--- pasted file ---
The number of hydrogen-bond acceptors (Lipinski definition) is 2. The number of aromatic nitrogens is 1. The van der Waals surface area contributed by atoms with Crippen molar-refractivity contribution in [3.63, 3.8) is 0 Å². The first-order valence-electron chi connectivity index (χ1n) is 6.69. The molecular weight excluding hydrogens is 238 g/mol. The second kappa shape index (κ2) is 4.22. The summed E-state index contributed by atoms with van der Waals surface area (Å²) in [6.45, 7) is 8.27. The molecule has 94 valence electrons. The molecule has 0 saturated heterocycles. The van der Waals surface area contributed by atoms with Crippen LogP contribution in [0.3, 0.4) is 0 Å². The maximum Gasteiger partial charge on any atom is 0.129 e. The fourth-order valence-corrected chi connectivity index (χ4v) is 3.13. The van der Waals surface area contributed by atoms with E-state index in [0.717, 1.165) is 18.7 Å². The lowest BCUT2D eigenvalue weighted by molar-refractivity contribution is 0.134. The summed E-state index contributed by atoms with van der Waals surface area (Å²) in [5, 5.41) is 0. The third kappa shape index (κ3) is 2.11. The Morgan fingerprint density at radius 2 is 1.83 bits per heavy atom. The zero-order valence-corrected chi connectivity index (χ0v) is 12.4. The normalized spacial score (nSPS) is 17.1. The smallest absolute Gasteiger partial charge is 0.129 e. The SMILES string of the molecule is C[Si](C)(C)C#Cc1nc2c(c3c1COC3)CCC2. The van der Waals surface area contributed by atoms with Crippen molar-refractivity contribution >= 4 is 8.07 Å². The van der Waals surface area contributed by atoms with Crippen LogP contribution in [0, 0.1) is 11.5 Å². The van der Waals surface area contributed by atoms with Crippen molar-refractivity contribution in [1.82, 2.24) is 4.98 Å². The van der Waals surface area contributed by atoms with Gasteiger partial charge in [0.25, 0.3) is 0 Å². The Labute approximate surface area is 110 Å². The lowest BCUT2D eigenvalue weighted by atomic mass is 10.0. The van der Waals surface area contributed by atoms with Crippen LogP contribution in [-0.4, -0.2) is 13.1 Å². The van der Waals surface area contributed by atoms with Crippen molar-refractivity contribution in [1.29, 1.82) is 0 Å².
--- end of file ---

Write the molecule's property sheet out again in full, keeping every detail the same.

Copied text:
The number of hydrogen-bond acceptors (Lipinski definition) is 2. The number of aromatic nitrogens is 1. The van der Waals surface area contributed by atoms with Crippen molar-refractivity contribution in [3.63, 3.8) is 0 Å². The first-order valence-electron chi connectivity index (χ1n) is 6.69. The molecular weight excluding hydrogens is 238 g/mol. The second kappa shape index (κ2) is 4.22. The summed E-state index contributed by atoms with van der Waals surface area (Å²) in [6.45, 7) is 8.27. The molecule has 94 valence electrons. The molecule has 0 saturated heterocycles. The van der Waals surface area contributed by atoms with Crippen LogP contribution in [0.3, 0.4) is 0 Å². The maximum Gasteiger partial charge on any atom is 0.129 e. The fourth-order valence-corrected chi connectivity index (χ4v) is 3.13. The van der Waals surface area contributed by atoms with E-state index in [0.717, 1.165) is 18.7 Å². The lowest BCUT2D eigenvalue weighted by molar-refractivity contribution is 0.134. The summed E-state index contributed by atoms with van der Waals surface area (Å²) in [5, 5.41) is 0. The third kappa shape index (κ3) is 2.11. The Morgan fingerprint density at radius 2 is 1.83 bits per heavy atom. The zero-order valence-corrected chi connectivity index (χ0v) is 12.4. The normalized spacial score (nSPS) is 17.1. The smallest absolute Gasteiger partial charge is 0.129 e. The SMILES string of the molecule is C[Si](C)(C)C#Cc1nc2c(c3c1COC3)CCC2. The van der Waals surface area contributed by atoms with Crippen molar-refractivity contribution >= 4 is 8.07 Å². The van der Waals surface area contributed by atoms with Crippen LogP contribution in [0, 0.1) is 11.5 Å². The van der Waals surface area contributed by atoms with Crippen molar-refractivity contribution in [1.82, 2.24) is 4.98 Å². The van der Waals surface area contributed by atoms with Gasteiger partial charge in [0.25, 0.3) is 0 Å². The Labute approximate surface area is 110 Å². The lowest BCUT2D eigenvalue weighted by atomic mass is 10.0. The van der Waals surface area contributed by atoms with Crippen LogP contribution in [-0.4, -0.2) is 13.1 Å². The van der Waals surface area contributed by atoms with Crippen molar-refractivity contribution in [1.29, 1.82) is 0 Å².